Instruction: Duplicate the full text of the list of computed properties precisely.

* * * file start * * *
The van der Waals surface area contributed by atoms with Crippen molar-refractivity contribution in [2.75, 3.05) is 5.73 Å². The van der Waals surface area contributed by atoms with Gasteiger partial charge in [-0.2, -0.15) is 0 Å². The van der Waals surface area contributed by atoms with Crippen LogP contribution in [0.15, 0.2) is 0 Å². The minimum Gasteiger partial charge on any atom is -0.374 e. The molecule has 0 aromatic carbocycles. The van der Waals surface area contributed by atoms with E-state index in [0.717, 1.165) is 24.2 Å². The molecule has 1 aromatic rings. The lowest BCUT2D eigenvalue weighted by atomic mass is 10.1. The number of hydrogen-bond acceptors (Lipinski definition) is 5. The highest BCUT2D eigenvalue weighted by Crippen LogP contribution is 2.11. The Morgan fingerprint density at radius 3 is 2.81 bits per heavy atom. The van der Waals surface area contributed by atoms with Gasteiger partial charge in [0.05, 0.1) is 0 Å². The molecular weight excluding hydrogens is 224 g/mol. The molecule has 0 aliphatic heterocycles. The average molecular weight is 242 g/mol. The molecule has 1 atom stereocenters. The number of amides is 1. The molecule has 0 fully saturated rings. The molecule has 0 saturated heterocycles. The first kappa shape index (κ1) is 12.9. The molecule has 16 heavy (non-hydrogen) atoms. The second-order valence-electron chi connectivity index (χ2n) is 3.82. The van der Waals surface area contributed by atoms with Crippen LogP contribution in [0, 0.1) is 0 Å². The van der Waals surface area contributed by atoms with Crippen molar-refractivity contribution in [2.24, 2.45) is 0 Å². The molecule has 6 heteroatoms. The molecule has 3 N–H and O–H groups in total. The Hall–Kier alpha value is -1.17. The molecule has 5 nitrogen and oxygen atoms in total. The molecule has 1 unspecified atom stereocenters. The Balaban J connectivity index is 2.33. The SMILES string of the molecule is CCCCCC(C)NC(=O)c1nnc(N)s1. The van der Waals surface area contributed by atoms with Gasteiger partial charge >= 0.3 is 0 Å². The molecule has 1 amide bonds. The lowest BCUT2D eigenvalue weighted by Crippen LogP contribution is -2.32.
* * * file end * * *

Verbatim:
The van der Waals surface area contributed by atoms with Crippen molar-refractivity contribution in [2.75, 3.05) is 5.73 Å². The van der Waals surface area contributed by atoms with Gasteiger partial charge in [-0.2, -0.15) is 0 Å². The van der Waals surface area contributed by atoms with Crippen LogP contribution in [0.15, 0.2) is 0 Å². The minimum Gasteiger partial charge on any atom is -0.374 e. The molecule has 0 aromatic carbocycles. The van der Waals surface area contributed by atoms with E-state index in [0.717, 1.165) is 24.2 Å². The molecule has 1 aromatic rings. The lowest BCUT2D eigenvalue weighted by atomic mass is 10.1. The number of hydrogen-bond acceptors (Lipinski definition) is 5. The highest BCUT2D eigenvalue weighted by Crippen LogP contribution is 2.11. The Morgan fingerprint density at radius 3 is 2.81 bits per heavy atom. The van der Waals surface area contributed by atoms with Gasteiger partial charge in [0.05, 0.1) is 0 Å². The molecular weight excluding hydrogens is 224 g/mol. The molecule has 0 aliphatic heterocycles. The average molecular weight is 242 g/mol. The molecule has 1 atom stereocenters. The number of amides is 1. The molecule has 0 fully saturated rings. The molecule has 0 saturated heterocycles. The first kappa shape index (κ1) is 12.9. The molecule has 16 heavy (non-hydrogen) atoms. The second-order valence-electron chi connectivity index (χ2n) is 3.82. The van der Waals surface area contributed by atoms with Crippen LogP contribution in [0, 0.1) is 0 Å². The van der Waals surface area contributed by atoms with Crippen molar-refractivity contribution in [2.24, 2.45) is 0 Å². The molecule has 6 heteroatoms. The molecule has 3 N–H and O–H groups in total. The Hall–Kier alpha value is -1.17. The molecule has 5 nitrogen and oxygen atoms in total. The molecule has 1 unspecified atom stereocenters. The Balaban J connectivity index is 2.33. The SMILES string of the molecule is CCCCCC(C)NC(=O)c1nnc(N)s1. The van der Waals surface area contributed by atoms with Gasteiger partial charge >= 0.3 is 0 Å². The molecule has 1 amide bonds. The lowest BCUT2D eigenvalue weighted by Crippen LogP contribution is -2.32.